'Ghost-Writer' at the Arden, about writing, typing, love
Michael Hollinger's fine new Ghost-Writer starts off the Arden season with a quiet bang. This engrossing, old-fashioned play is about the drama of writing - and typing - and creativity and love. People who care about semicolons (and you know who you are), this show is for you.
Michael Hollinger's fine new
starts off the Arden season with a quiet bang. This engrossing, old-fashioned play is about the drama of writing - and typing - and creativity and love. People who care about semicolons (and you know who you are), this show is for you.
The plot is the least of it: Franklin Woolsey (Douglas Rees), a famous novelist, hires Myra Babbage (Megan Bellwoar), a "typewriter girl"; he dictates his novel to her (comma) including punctuation (full stop). Their working relationship continues for years, growing more and more intense and intuitive, until he drops dead in midsentence. She then finishes that last novel, arousing both general suspicion and his wife's (Patricia Hodges) jealousy. (Worth noting: Dostoevsky dictated The Gambler to a secretary, and yes, reader, she married him.) Bellwoar's steely, modest amanuensis has more in common with Jane Eyre than with most contemporary dramatic characters.
Reading a novel - and writing a novel - is a radically intimate experience: just you and the page. Writing a play, however lonely an enterprise, assumes a collaborative experience involving many people. Hollinger daringly uses one genre to create another, creating dialogue out of fictional narration. Further, as he creates his novelistic script, he gives us snippets of the novel Woolsey has been writing, so we see his characters, an artist and his model, on the dance floor as their love is rekindled. But we've already heard about (not seen, although we imagine it so vividly) Myra and her real-life boyfriend waltzing. We also see Myra teaching Woolsey to do the fox-trot.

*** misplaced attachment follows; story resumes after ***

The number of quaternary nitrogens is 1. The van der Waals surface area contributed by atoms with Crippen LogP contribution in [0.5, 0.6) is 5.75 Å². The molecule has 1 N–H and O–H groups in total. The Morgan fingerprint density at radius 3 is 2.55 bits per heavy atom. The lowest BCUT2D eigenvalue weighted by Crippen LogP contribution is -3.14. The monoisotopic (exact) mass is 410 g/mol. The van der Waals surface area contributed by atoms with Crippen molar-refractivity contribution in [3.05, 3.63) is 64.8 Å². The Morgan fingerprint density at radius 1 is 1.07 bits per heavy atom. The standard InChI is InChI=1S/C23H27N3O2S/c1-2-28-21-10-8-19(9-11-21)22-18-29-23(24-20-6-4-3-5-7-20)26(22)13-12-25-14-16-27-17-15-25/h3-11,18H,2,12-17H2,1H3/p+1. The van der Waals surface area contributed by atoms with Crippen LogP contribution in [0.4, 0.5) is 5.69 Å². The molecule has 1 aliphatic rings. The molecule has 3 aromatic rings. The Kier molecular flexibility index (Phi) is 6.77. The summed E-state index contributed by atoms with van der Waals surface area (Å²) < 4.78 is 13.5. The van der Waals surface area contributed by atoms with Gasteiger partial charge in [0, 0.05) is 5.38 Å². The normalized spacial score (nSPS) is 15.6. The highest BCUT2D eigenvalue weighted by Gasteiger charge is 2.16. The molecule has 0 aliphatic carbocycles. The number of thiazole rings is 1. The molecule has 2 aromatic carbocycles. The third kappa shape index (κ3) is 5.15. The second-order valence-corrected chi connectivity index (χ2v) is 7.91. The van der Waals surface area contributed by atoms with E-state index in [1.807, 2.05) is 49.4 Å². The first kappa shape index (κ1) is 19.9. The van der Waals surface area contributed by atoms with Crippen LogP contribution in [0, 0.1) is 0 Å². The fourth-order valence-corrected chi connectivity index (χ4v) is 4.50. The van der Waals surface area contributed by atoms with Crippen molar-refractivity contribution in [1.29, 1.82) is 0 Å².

The tantalizing layers pile up (not the least being that Bellwoar is the wife of the playwright) as this understated and lovely play proceeds. James Christy's direction is courageous enough to make us sit and watch somebody type, and the sound design by Jorge Cousineau makes charming use of antique noises: a gramophone, a shrill, just-invented telephone, and a clicking manual typewriter. The costumes, especially the magnificent clothes worn by Mrs. Woolsey, were designed by Charlotte Cloe Fox Wind.
As Woolsey, Rees creates an uncanny absent presence. As Mrs. Woolsey, Hodges sweeps into the room, tall, glamorous, imperious; she sweeps out again.
But it is Bellwoar who carries the play. Her fluty, firm voice creates a Myra who is always self-possessed yet always devoted, and her intelligent face reveals a range of subtly drawn emotions. It is a remarkable, nuanced performance.
Finally, Ghost-Writer is about language (note, please, the importance of the hyphen in the title); the play is filled with the written language of turn-of-the-century fiction, language we hardly ever hear spoken aloud today: "throngs," "the better part of the work" (meaning longer, not superior), "the scrutiny of an interloper." And, in this extraordinary marriage between fiction and theater, ours in the scrutiny, we are the interlopers. It's like having your play and reading it, too.